Passing a file along with the program in Xcode 3

Discussion in 'Mac Programming' started by Psycho7, Mar 25, 2008.

  1. macrumors newbie

    Joined:
    Mar 25, 2008
    #1
    Hello,

    I've been trying to pass a file along with my program in xcode but have found no way of doing so.

    On the other hand, using terminal I am able to do so using the following syntax:

    ./program1 test.obj

    where 'program1' is my program and 'test.obj' is the file I want to pass into it

    Is there anyway I can pass the file through xcode?

    Thank you

    PS: My program is written in C and I started the project with the 'C command line' option
     
  2. macrumors regular

    Joined:
    Jan 17, 2007
    #2
    Yup, you can do this in Xcode. In the sidebar, expand Executables and right click on your program1 and go to Get Info. Then click the Arguments tab and all you need to do is click the + button and add your own. Just make sure you add them to the arguments and not the environment variables.
     
  3. TEG
    macrumors 604

    TEG

    Joined:
    Jan 21, 2002
    Location:
    Langley, Washington
    #3
    If you are trying to run in XCode, there should be a setting for command line arguments, that is where you input your test file to pass in.

    TEG
     
  4. thread starter macrumors newbie

    Joined:
    Mar 25, 2008
    #4
    Wow! That was quick! Thanks

    CaptainZap: What do you mean add your own in the argument tab? Do I need to put the file that I will pass (test.obj) in the same folder? How exactly does it work? Isn't there some way to input the file just as how I did in the Terminal?

    Thank you
     
  5. macrumors regular

    Joined:
    Jan 17, 2007
    #5
    How is your program using the argument? Is it using it as a path that then accesses the file?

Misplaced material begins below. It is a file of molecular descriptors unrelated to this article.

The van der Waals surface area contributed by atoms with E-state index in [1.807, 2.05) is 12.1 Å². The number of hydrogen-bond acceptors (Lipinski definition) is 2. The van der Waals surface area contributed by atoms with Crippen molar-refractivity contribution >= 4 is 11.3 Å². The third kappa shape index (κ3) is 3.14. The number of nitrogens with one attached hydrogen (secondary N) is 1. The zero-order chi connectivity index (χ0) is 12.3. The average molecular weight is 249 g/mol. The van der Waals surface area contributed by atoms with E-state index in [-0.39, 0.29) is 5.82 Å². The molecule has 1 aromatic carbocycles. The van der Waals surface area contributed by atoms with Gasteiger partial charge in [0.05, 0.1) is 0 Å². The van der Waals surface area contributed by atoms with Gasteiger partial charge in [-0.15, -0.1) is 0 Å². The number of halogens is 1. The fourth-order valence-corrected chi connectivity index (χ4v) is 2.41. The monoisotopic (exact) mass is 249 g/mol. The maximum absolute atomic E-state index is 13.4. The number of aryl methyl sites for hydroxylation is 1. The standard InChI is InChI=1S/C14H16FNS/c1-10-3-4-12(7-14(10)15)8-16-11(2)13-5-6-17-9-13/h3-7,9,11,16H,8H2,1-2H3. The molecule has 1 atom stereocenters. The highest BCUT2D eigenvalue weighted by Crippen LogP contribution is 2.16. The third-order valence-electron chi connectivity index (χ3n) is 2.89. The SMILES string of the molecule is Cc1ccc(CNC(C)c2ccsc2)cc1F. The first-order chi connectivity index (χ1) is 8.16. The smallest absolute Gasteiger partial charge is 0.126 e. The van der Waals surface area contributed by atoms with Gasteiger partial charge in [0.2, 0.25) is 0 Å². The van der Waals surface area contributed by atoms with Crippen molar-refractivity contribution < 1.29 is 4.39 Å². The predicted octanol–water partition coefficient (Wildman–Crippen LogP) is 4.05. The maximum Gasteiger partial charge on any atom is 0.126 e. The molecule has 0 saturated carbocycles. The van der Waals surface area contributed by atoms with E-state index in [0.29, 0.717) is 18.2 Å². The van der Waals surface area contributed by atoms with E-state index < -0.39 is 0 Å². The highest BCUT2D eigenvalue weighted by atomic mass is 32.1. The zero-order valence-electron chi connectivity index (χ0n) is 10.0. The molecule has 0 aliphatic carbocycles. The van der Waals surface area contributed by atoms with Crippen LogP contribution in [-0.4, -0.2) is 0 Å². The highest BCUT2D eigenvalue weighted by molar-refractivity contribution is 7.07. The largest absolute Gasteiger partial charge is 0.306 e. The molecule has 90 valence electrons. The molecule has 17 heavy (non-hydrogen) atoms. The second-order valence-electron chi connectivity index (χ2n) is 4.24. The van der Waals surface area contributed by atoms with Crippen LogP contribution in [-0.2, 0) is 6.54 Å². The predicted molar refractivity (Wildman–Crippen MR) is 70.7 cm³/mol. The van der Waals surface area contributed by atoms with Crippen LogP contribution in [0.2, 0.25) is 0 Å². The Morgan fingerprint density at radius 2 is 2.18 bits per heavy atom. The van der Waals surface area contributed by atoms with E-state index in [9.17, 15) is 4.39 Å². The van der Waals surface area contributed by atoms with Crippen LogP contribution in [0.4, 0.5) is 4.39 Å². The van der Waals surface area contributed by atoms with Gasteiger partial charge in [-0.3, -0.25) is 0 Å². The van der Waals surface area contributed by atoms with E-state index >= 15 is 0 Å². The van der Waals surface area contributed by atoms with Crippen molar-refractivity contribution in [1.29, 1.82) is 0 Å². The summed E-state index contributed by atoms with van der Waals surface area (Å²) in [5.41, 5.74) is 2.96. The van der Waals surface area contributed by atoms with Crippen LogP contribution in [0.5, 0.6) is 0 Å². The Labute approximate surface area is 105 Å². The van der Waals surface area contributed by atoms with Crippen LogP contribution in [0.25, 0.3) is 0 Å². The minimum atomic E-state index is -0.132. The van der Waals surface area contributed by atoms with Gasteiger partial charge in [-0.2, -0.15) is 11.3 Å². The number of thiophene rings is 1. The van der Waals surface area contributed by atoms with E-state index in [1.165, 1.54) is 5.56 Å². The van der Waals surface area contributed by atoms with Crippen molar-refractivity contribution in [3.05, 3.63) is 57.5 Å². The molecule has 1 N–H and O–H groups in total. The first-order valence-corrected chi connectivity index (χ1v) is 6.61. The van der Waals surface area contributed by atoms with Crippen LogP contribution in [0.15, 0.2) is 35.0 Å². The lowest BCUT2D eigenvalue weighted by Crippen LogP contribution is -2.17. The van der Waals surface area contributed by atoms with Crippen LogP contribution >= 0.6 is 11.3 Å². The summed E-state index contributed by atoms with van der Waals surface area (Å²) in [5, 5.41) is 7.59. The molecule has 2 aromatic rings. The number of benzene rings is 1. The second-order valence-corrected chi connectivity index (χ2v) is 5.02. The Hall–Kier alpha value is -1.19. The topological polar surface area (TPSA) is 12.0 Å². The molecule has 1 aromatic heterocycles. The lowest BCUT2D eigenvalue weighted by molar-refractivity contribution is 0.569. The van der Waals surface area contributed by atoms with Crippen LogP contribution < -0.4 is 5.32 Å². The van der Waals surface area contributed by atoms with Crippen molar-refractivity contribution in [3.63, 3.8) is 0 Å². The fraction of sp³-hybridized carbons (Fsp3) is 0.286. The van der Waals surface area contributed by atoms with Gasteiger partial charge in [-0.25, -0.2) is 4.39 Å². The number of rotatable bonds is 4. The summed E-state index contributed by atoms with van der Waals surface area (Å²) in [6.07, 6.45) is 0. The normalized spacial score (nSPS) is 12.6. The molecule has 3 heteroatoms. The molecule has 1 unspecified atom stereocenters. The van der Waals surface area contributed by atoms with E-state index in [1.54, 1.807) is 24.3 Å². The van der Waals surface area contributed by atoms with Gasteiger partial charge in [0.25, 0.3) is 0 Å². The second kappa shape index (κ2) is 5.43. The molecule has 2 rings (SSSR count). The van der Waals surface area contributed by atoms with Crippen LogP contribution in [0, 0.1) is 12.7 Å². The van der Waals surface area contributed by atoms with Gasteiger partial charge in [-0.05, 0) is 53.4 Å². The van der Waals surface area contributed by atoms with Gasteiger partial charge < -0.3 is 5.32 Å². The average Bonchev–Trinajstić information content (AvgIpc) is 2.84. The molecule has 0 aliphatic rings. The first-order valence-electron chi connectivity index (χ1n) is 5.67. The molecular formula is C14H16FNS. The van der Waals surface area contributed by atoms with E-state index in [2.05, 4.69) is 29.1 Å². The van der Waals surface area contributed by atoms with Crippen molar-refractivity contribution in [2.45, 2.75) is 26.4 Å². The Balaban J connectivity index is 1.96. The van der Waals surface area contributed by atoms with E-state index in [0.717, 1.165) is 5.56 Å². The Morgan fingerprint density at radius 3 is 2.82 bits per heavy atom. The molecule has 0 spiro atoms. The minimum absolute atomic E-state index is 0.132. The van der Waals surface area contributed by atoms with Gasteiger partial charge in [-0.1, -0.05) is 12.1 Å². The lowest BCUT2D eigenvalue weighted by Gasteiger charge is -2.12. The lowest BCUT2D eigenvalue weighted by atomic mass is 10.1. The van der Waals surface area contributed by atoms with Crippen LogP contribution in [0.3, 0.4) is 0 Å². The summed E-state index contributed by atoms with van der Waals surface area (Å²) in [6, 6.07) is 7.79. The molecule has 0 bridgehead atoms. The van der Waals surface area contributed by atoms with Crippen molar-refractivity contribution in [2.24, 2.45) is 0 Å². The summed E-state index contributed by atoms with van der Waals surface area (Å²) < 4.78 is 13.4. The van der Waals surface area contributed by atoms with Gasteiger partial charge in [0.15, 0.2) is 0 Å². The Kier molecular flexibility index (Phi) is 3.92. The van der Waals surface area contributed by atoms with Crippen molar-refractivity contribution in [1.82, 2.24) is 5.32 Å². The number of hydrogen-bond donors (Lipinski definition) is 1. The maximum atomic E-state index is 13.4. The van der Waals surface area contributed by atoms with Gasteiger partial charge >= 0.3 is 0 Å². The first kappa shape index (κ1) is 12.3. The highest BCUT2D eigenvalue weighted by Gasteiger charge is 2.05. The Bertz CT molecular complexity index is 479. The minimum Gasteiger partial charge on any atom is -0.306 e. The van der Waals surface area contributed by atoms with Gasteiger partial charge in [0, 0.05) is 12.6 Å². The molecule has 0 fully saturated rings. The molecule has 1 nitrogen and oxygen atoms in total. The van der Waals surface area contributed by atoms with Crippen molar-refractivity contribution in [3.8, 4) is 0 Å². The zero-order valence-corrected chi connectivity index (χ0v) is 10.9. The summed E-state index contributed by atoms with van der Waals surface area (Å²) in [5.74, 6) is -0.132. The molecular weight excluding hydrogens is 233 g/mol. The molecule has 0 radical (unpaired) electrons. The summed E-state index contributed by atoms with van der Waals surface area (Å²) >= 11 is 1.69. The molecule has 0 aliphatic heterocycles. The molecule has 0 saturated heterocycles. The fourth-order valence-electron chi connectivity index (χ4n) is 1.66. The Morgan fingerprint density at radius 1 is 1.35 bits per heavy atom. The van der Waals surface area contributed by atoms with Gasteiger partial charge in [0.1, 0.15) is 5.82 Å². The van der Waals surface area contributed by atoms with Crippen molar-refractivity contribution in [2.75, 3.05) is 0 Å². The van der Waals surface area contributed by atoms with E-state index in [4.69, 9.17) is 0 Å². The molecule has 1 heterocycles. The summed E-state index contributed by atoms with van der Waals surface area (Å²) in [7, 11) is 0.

6. thread starter macrumors newbie

    Joined:
    Mar 25, 2008
    #6
    It's taken in like this from one of the source files in my program

    int main (int argc, char** argv)

    the file, test.obj is different.

    When I run the program using terminal, it works perfectly

    using ./program1 test.obj

    where both program1 and test.obj are in the same folder.

    But when I execute the file, program1 from Xcode, it quits as the terminal does not allow me to enter the 'test.obj'

    Right now I compile my program in xcode and transfer the executable to another folder with the test.obj and run it through the Terminal to test it.
     
  7. macrumors regular

    Joined:
    Jan 17, 2007
    #7
    I guess I'm not quite understanding what your program is doing with test.obj. Can you post the part of the code that uses the argument?

    Try putting a full path to test.obj as an argument.
     
  8. thread starter macrumors newbie

    Joined:
    Mar 25, 2008
    #8
    Code:
    /*  
     Includes a main function that reads the name of an LC-3 object file
     from the command line, then parses the file and passes the instructions
     in the file to the disassemble function for disassembly.
     */
    
    
    #include <stdio.h>
    #include <stdlib.h>
    #include <string.h>
    #include <sys/stat.h>
    
    
    static const int MAX_FILE_NAME_LEN = 250;
    
    
    /*Exit Conditions*/
    enum {
        EXIT_SUCCEED  = 0,
        EXIT_FAIL     = 1,
        EXIT_BAD_ARGS = 2,
        EXIT_PANIC    = 3
    };
    
    
    /* 
     The arguments to main are taken from the command line.
     The second paramater, argv, is an array of strings, with each string
     corresponding to one of the space-separated "words" on the command
     line.  The first element of this array is the command's name,
     and the others are the arguments.  The first argument, argc, is
     a count of the number of elements in the argv array.
     */
    
    int main (int argc, char** argv)
    {
        int len;                              /* length of given file name   */
        char filename[MAX_FILE_NAME_LEN + 5]; /* private copy of file name   */
        struct stat obj_stats;                /* object file statistics      */